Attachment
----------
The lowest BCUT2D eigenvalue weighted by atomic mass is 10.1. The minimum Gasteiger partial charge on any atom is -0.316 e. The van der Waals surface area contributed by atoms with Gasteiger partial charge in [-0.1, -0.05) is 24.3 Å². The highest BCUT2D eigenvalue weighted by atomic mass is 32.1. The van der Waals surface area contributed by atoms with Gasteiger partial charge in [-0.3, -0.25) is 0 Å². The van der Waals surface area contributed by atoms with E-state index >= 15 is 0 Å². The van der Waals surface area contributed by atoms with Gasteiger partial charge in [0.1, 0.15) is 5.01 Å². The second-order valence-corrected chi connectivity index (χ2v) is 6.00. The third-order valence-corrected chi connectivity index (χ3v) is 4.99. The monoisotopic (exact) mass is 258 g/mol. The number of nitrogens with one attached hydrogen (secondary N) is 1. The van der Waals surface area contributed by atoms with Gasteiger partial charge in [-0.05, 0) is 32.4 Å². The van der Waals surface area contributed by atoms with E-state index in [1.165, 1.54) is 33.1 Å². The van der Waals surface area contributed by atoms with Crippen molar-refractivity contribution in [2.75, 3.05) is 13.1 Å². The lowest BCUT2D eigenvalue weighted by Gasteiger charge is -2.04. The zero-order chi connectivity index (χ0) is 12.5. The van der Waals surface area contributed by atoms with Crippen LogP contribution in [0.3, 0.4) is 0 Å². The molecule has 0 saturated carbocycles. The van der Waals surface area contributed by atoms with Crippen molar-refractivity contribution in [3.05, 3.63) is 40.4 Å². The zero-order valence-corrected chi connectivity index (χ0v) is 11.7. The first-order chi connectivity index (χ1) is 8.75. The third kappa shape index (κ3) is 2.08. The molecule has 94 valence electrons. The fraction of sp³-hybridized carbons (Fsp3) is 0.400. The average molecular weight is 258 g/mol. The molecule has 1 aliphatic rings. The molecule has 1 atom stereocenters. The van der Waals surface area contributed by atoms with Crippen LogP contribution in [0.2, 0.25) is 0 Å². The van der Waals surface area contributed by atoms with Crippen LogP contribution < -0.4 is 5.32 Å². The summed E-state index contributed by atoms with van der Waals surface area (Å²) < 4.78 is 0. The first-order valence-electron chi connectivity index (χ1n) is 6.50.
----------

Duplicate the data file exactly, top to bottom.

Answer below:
The lowest BCUT2D eigenvalue weighted by atomic mass is 10.1. The minimum Gasteiger partial charge on any atom is -0.316 e. The van der Waals surface area contributed by atoms with Gasteiger partial charge in [-0.1, -0.05) is 24.3 Å². The highest BCUT2D eigenvalue weighted by atomic mass is 32.1. The van der Waals surface area contributed by atoms with Gasteiger partial charge in [-0.3, -0.25) is 0 Å². The van der Waals surface area contributed by atoms with E-state index >= 15 is 0 Å². The van der Waals surface area contributed by atoms with Gasteiger partial charge in [0.1, 0.15) is 5.01 Å². The second-order valence-corrected chi connectivity index (χ2v) is 6.00. The third-order valence-corrected chi connectivity index (χ3v) is 4.99. The monoisotopic (exact) mass is 258 g/mol. The number of nitrogens with one attached hydrogen (secondary N) is 1. The van der Waals surface area contributed by atoms with Gasteiger partial charge in [-0.05, 0) is 32.4 Å². The van der Waals surface area contributed by atoms with E-state index in [1.165, 1.54) is 33.1 Å². The van der Waals surface area contributed by atoms with Crippen molar-refractivity contribution in [2.75, 3.05) is 13.1 Å². The lowest BCUT2D eigenvalue weighted by Gasteiger charge is -2.04. The zero-order chi connectivity index (χ0) is 12.5. The van der Waals surface area contributed by atoms with Crippen LogP contribution in [0.3, 0.4) is 0 Å². The molecule has 0 saturated carbocycles. The van der Waals surface area contributed by atoms with Crippen molar-refractivity contribution in [3.05, 3.63) is 40.4 Å². The zero-order valence-corrected chi connectivity index (χ0v) is 11.7. The first-order chi connectivity index (χ1) is 8.75. The third kappa shape index (κ3) is 2.08. The molecule has 94 valence electrons. The fraction of sp³-hybridized carbons (Fsp3) is 0.400. The average molecular weight is 258 g/mol. The molecule has 1 aliphatic rings. The molecule has 1 atom stereocenters. The van der Waals surface area contributed by atoms with Crippen LogP contribution in [0.2, 0.25) is 0 Å². The van der Waals surface area contributed by atoms with Crippen LogP contribution < -0.4 is 5.32 Å². The summed E-state index contributed by atoms with van der Waals surface area (Å²) < 4.78 is 0. The first-order valence-electron chi connectivity index (χ1n) is 6.50.